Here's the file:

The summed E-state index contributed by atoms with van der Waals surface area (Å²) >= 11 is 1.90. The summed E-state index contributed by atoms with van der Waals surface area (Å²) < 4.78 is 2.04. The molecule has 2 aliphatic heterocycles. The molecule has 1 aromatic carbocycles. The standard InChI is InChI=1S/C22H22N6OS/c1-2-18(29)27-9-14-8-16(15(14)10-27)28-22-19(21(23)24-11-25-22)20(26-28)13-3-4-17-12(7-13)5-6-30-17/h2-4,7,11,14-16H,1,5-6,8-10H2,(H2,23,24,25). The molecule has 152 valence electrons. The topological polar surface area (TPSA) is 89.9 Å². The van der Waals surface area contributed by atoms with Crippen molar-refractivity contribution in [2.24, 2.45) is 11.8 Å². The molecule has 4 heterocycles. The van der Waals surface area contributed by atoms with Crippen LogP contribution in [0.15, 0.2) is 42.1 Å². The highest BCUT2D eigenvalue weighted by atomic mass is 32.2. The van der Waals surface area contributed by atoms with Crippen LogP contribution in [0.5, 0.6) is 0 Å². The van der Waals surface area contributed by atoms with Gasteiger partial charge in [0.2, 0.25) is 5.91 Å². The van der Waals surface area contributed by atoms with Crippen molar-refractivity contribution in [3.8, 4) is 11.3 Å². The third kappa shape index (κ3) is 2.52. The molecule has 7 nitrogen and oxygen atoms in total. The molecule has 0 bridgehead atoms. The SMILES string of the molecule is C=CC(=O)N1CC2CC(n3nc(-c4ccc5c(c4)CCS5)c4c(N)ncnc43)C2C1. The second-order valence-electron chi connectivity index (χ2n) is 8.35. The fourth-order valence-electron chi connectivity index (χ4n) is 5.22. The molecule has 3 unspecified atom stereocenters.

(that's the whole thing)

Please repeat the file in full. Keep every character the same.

The summed E-state index contributed by atoms with van der Waals surface area (Å²) >= 11 is 1.90. The summed E-state index contributed by atoms with van der Waals surface area (Å²) < 4.78 is 2.04. The molecule has 2 aliphatic heterocycles. The molecule has 1 aromatic carbocycles. The standard InChI is InChI=1S/C22H22N6OS/c1-2-18(29)27-9-14-8-16(15(14)10-27)28-22-19(21(23)24-11-25-22)20(26-28)13-3-4-17-12(7-13)5-6-30-17/h2-4,7,11,14-16H,1,5-6,8-10H2,(H2,23,24,25). The molecule has 152 valence electrons. The topological polar surface area (TPSA) is 89.9 Å². The van der Waals surface area contributed by atoms with Crippen molar-refractivity contribution in [2.24, 2.45) is 11.8 Å². The molecule has 4 heterocycles. The van der Waals surface area contributed by atoms with Crippen LogP contribution in [0.15, 0.2) is 42.1 Å². The highest BCUT2D eigenvalue weighted by atomic mass is 32.2. The van der Waals surface area contributed by atoms with Crippen LogP contribution in [0.5, 0.6) is 0 Å². The van der Waals surface area contributed by atoms with Gasteiger partial charge in [0.2, 0.25) is 5.91 Å². The van der Waals surface area contributed by atoms with Crippen molar-refractivity contribution in [3.8, 4) is 11.3 Å². The third kappa shape index (κ3) is 2.52. The molecule has 7 nitrogen and oxygen atoms in total. The molecule has 0 bridgehead atoms. The SMILES string of the molecule is C=CC(=O)N1CC2CC(n3nc(-c4ccc5c(c4)CCS5)c4c(N)ncnc43)C2C1. The second-order valence-electron chi connectivity index (χ2n) is 8.35. The fourth-order valence-electron chi connectivity index (χ4n) is 5.22. The molecule has 3 unspecified atom stereocenters.